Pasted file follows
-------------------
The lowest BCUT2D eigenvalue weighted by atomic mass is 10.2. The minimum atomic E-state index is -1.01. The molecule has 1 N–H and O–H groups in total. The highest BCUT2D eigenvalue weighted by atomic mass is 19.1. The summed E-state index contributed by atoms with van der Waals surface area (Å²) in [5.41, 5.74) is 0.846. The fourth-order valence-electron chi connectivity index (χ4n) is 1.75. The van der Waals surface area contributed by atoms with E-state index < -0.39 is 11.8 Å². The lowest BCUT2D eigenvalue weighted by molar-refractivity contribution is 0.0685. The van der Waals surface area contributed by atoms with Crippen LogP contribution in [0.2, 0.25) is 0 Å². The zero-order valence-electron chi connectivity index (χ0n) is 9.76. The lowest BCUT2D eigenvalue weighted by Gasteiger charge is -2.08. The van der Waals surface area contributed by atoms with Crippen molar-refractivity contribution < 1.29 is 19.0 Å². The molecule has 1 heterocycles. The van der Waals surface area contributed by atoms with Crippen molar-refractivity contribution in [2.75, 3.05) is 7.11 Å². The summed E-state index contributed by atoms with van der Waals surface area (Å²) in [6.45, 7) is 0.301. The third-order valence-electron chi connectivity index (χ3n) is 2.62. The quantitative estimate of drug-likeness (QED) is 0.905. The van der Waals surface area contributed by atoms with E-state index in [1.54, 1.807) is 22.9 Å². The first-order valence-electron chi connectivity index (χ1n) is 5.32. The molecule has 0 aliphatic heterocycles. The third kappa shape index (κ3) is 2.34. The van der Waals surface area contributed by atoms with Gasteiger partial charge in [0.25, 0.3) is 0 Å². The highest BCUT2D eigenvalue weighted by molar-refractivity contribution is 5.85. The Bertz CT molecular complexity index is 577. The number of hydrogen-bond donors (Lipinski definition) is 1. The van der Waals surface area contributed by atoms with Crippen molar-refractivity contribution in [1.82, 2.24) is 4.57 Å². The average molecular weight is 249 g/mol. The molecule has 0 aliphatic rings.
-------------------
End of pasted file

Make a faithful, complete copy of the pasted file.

The lowest BCUT2D eigenvalue weighted by atomic mass is 10.2. The minimum atomic E-state index is -1.01. The molecule has 1 N–H and O–H groups in total. The highest BCUT2D eigenvalue weighted by atomic mass is 19.1. The summed E-state index contributed by atoms with van der Waals surface area (Å²) in [5.41, 5.74) is 0.846. The fourth-order valence-electron chi connectivity index (χ4n) is 1.75. The van der Waals surface area contributed by atoms with E-state index < -0.39 is 11.8 Å². The lowest BCUT2D eigenvalue weighted by molar-refractivity contribution is 0.0685. The van der Waals surface area contributed by atoms with Crippen LogP contribution in [0.2, 0.25) is 0 Å². The zero-order valence-electron chi connectivity index (χ0n) is 9.76. The lowest BCUT2D eigenvalue weighted by Gasteiger charge is -2.08. The van der Waals surface area contributed by atoms with Crippen molar-refractivity contribution < 1.29 is 19.0 Å². The molecule has 1 heterocycles. The van der Waals surface area contributed by atoms with Crippen molar-refractivity contribution in [2.75, 3.05) is 7.11 Å². The summed E-state index contributed by atoms with van der Waals surface area (Å²) in [6.45, 7) is 0.301. The third-order valence-electron chi connectivity index (χ3n) is 2.62. The quantitative estimate of drug-likeness (QED) is 0.905. The van der Waals surface area contributed by atoms with E-state index in [1.54, 1.807) is 22.9 Å². The first-order valence-electron chi connectivity index (χ1n) is 5.32. The molecule has 0 aliphatic heterocycles. The third kappa shape index (κ3) is 2.34. The van der Waals surface area contributed by atoms with Gasteiger partial charge in [0.25, 0.3) is 0 Å². The highest BCUT2D eigenvalue weighted by molar-refractivity contribution is 5.85. The Bertz CT molecular complexity index is 577. The number of hydrogen-bond donors (Lipinski definition) is 1. The van der Waals surface area contributed by atoms with Crippen molar-refractivity contribution in [1.82, 2.24) is 4.57 Å². The average molecular weight is 249 g/mol. The molecule has 0 aliphatic rings.